Page 2902 - Week 09 - Thursday, 18 August 2005

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Mr Mulcahy: There has been a 14 per cent real growth in wages under the Howard government.

MS GALLAGHER: I know that those opposite love the federal government’s proposed reforms. I heard them say during my previous answer, “Justify this. Tell us how these changes are going to be detrimental.” I would argue that the opposition should be telling us, because nobody has been able to say how these changes are going to have a good impact on anyone or how taking unfair dismissal rights away from 100,000 workers in the ACT is going to be good for workers.

Mrs Burke: Unless you have run a business, you will never understand.

MS GALLAGHER: How is stripping back industrial awards going to be good? How is no longer having a no disadvantage test going to be good? How is promoting the use of secret contracts over collective agreements going to be good for ACT workers, or abolishing the powers of the Industrial Relations Commission? No longer will the Industrial Relations Commission be able to check collective agreements to make sure that they meet the no disadvantage test.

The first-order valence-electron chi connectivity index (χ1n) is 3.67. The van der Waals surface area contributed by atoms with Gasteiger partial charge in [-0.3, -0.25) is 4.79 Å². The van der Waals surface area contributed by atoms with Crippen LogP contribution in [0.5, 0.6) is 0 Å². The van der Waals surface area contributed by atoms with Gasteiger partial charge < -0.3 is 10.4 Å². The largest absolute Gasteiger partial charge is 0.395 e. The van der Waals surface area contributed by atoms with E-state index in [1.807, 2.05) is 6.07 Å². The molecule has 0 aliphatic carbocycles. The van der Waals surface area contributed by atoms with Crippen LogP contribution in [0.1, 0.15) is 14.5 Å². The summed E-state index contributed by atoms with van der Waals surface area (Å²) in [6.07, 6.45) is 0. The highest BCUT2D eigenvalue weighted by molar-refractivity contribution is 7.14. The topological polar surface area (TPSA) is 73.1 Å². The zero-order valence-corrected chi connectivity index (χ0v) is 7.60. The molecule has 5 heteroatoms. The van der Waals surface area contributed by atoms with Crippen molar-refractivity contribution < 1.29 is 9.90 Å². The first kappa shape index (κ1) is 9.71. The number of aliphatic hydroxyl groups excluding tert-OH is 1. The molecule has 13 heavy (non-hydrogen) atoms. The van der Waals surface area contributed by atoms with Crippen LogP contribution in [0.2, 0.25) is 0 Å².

Mr Mulcahy: It’s a dinosaur.

MS GALLAGHER: No longer will they be able to resolve disputes on behalf of employees at the request of employers or unions. How is that going to be a good change for ACT workers? I would say that the challenge to the opposition in accepting the federal government’s line that these changes will be good for the ACT is to show us the reasons that the system we have in place now, the protections we have in place now, for working people need to be changed, need to be stripped right back.

Mr Smyth: A 14 per cent real increase in wages in nine years.

Ms MacDonald: I take a point of order, Mr Speaker. Would you mind reminding particularly Mr Smyth and Mr Mulcahy, and Mrs Burke on occasion, of standing order 39? I think that they have forgotten what it says.

MR SPEAKER: Interjections are highly disorderly, but I thought that the minister was doing pretty well.

MS GALLAGHER: In conclusion, Mr Speaker, details of the bargaining strategy of the ACT government with the public sector unions in such negotiations and the content of what might or might not be in future certified agreements will not be tabled in the Assembly. But I can assure those opposite, because I know that they are concerned, that we will be looking to maintain conditions to protect current employment standards and make sure that the changes that the federal government is seeking to implement across the ACT are addressed by the ACT government in areas that we can. I believe that we will become the employer of choice in the territory.

Health—elective surgery

MRS DUNNE: My question is to the Minister for Health. Minister, the June patient activity data sets tabled by you the day before yesterday showed that there were

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